Help me here, in need of savior!



I need to 3D-print this model and I’ve spent 5 hours trying everything such as optimizing and building it over from the scratches.
But I can’t make it work, if sb could help me out of this, It would mean a lot to me…
3D-Print.skp (1.2 MB)


Post deleted.


To print the model must be solid. To do that it needs to be a component which it is not:
The model has some extraneous geometry far removed from basic model and they are located at orgin;
The model should be moved to orgin once those are removed.
After all those corrections the model is not solid yet and thus not printable.
For the model to be solid you can look at as needing to be water tight.
Download and install solid inspector and ThomThom’s cleanup tools from the 3d extension ware house both of which will help you make those corrections.
In addition Trimble has a free program that will check model for you. I do not have link for that and will have to get it for you, Surprised if its not on the 3d print forum
Before doing that you need to spend some time at the help center and read what they have on this subject.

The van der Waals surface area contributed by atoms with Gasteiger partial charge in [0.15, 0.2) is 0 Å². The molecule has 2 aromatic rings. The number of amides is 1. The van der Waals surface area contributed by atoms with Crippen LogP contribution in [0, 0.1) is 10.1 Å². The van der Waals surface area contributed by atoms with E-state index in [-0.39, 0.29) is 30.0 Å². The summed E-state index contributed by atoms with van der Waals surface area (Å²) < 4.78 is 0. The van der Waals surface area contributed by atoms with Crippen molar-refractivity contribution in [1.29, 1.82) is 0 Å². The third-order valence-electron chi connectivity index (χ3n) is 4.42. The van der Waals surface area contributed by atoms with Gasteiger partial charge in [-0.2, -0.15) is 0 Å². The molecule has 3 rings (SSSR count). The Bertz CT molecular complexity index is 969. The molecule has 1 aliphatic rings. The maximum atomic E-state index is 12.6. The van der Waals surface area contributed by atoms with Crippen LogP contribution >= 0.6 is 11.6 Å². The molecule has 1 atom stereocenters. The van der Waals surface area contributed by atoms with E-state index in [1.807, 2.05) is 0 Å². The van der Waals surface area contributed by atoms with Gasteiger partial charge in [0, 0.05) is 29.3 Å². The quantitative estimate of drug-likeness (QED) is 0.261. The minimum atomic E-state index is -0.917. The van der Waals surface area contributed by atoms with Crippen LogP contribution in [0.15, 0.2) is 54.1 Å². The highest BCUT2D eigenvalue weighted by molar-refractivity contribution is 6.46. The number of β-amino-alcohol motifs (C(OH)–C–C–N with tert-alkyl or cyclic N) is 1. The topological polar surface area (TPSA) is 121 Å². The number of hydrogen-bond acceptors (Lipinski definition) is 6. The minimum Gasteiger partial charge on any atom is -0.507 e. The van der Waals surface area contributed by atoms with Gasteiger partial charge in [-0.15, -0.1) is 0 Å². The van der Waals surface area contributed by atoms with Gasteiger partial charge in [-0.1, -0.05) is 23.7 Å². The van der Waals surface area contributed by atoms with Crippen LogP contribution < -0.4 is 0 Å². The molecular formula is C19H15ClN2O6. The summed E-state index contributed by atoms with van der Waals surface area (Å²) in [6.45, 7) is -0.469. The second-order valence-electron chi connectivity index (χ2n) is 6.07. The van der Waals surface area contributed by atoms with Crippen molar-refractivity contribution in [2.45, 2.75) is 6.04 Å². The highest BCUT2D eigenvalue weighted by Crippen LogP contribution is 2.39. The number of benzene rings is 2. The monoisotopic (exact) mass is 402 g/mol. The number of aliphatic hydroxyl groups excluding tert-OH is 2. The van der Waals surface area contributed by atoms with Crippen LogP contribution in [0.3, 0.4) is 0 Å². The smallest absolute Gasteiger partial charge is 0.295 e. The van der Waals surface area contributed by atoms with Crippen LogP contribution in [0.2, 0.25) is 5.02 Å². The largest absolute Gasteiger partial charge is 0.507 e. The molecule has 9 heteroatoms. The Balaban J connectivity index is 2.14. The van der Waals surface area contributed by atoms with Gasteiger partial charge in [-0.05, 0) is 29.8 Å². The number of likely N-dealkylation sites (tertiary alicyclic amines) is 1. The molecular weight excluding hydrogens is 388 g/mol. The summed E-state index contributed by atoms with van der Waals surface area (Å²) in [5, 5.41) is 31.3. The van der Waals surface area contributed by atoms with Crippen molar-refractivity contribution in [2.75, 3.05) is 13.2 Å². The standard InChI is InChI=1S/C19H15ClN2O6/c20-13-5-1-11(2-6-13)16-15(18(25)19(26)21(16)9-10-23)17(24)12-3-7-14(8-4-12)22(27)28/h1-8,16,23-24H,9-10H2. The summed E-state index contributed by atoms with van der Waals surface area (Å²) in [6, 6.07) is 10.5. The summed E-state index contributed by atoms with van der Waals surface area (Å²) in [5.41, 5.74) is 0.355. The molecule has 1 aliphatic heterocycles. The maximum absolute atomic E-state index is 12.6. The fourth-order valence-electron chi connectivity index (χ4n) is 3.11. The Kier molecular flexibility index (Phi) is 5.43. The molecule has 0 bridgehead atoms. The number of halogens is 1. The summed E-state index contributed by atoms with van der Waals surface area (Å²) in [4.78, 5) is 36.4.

You should also download and install TIGs solid solver which will some times fix model for you.
Get back for further help you will probably need it: smile:


I was hoping model correction would take short time but, sadly there are so many problems it will take very long. In my humble opinion the inference engine is new to you but that must be used or you will have cases of: coplanar; stray; misaligned; etc. lines which can lead to many non planar faces all of which I am seeing. You probably need to spend short time in help center and then redraw. In mean time I’ll try to find quick way to fix model but chances are probably two of that ; Slim and none:anguished:


Well I hate to nit pick a SketchUp Sage but I created and printed dozens of drawings before I even knew what a component was in SU. Being a component is nice but not required in order to generate an STL file.